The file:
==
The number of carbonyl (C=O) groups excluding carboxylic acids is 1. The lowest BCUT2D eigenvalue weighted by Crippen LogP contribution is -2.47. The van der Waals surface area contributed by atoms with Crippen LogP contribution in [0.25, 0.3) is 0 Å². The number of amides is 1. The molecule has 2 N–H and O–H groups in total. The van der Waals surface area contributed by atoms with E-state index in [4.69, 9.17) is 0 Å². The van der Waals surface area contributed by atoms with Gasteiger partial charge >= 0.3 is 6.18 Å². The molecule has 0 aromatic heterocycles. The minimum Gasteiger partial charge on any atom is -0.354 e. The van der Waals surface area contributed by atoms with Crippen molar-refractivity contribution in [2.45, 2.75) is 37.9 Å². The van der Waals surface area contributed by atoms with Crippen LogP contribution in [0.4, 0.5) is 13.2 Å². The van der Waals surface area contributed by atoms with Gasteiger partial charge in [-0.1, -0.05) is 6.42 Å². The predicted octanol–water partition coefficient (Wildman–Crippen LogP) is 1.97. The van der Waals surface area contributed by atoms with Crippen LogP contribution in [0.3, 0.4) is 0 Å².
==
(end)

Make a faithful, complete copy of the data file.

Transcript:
The number of carbonyl (C=O) groups excluding carboxylic acids is 1. The lowest BCUT2D eigenvalue weighted by Crippen LogP contribution is -2.47. The van der Waals surface area contributed by atoms with Crippen LogP contribution in [0.25, 0.3) is 0 Å². The number of amides is 1. The molecule has 2 N–H and O–H groups in total. The van der Waals surface area contributed by atoms with E-state index in [4.69, 9.17) is 0 Å². The van der Waals surface area contributed by atoms with Gasteiger partial charge >= 0.3 is 6.18 Å². The molecule has 0 aromatic heterocycles. The minimum Gasteiger partial charge on any atom is -0.354 e. The van der Waals surface area contributed by atoms with Crippen molar-refractivity contribution in [2.45, 2.75) is 37.9 Å². The van der Waals surface area contributed by atoms with Crippen LogP contribution in [0.4, 0.5) is 13.2 Å². The van der Waals surface area contributed by atoms with Gasteiger partial charge in [-0.1, -0.05) is 6.42 Å². The predicted octanol–water partition coefficient (Wildman–Crippen LogP) is 1.97. The van der Waals surface area contributed by atoms with Crippen LogP contribution in [0.3, 0.4) is 0 Å².